The constitution provides for freedom of religion, and the Government generally respected this right in practice.
There was no change in the status of respect for religious freedom during the period covered by this report, and government policy continued to contribute to the generally free practice of religion.
The generally amicable relationship among religious groups in society contributed to religious freedom.
The U.S. government discusses religious freedom issues with the Government as part of its overall policy to promote human rights.
Section I. Religious Demography
The country consists of more than three hundred islands, approximately 110 of which were inhabited; most of the population is concentrated on the main island of Viti Levu. The country has an area of 6,800 miles, and a population of 840,000. Estimates of religious affiliation were as follows: 58 percent of the population was Christian, 30 percent Hindu, and 7 percent Muslim. The largest Christian denomination was the Methodist Church, which claimed approximately 218,000 members. Other Protestant denominations and the Roman Catholic Church also had significant followings. The Methodist Church was supported by the majority of the country's chiefs and remained influential in the ethnic Fijian community, particularly in rural areas. There also were a small number of active nondenominational Christian groups.
Religion ran largely along ethnic lines. Most indigenous Fijians, who constituted approximately 54 percent of the population, were Christian. Most Indo-Fijians, who accounted for an estimated 38 percent, practiced Hinduism, while approximately 20 percent of this community followed Islam. In addition an estimated 6 percent of Indo-Fijians were Christian. Other ethnic communities include Chinese, Rotumans, Europeans, and other Pacific Islanders. Approximately 60 percent of the Chinese community practiced Christianity, and approximately 4 percent adhered to Confucianism. The European community was predominantly Christian.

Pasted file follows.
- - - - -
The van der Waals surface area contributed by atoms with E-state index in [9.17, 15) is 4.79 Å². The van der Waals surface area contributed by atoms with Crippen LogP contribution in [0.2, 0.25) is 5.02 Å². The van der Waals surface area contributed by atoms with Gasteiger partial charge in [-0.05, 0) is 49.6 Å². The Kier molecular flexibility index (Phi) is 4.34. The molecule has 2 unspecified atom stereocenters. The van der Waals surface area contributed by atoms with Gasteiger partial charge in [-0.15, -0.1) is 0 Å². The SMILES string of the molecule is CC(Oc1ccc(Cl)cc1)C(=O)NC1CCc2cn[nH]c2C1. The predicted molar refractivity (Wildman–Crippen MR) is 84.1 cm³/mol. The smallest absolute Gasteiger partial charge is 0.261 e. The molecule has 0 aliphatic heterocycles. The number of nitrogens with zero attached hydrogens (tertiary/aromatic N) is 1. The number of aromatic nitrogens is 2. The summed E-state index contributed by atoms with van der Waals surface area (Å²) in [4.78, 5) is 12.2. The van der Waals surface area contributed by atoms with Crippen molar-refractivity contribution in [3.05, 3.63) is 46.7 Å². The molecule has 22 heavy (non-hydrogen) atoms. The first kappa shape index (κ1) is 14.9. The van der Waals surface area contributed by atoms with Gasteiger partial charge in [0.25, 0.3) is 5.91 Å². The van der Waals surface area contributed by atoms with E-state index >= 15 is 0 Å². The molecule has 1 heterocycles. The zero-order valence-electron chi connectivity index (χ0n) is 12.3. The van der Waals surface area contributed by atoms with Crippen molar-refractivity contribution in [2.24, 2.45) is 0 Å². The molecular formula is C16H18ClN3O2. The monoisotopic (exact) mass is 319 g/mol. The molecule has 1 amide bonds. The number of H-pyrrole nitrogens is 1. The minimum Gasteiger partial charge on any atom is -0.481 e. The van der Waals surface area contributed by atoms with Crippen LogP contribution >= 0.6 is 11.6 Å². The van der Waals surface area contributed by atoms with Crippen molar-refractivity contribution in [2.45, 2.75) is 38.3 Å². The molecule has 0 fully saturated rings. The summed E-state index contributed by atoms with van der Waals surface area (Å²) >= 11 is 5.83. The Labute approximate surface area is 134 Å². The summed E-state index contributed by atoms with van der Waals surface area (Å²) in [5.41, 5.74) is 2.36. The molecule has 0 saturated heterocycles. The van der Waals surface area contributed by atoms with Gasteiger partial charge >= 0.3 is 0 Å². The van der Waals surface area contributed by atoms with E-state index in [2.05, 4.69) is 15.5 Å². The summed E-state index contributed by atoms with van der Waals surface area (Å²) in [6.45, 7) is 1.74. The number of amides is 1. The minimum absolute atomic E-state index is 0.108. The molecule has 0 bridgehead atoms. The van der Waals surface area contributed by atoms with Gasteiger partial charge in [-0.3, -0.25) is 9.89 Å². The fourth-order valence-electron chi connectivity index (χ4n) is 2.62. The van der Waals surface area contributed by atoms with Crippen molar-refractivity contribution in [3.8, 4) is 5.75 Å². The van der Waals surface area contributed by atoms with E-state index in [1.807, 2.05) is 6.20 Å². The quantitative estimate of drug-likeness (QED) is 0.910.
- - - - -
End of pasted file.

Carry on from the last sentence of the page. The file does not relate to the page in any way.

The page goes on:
Hindu and Muslim communities maintained a number of active religious and cultural organizations.
Numerous Christian missionary organizations were nationally and regionally active in social welfare, health, and education. Many major Christian denominations, most notably the Methodist Church, had missionaries in the country. The missionaries operated numerous religious schools, including colleges, not subsidized by the Government.
Section II. Status of Religious Freedom
The constitution provides for freedom of religion, and the Government generally respected this right in practice. The Government at all levels sought to protect this right in full and did not tolerate its abuse, either by governmental or private actors.
Citizens have the right, either individually or collectively, both in public and private, to manifest their religion or beliefs in worship, observance, practice, or teaching. There is no state religion. Religious groups are not required to register. The Government did not restrict foreign clergy, domestic or foreign missionary activity, or other activities of religious organizations.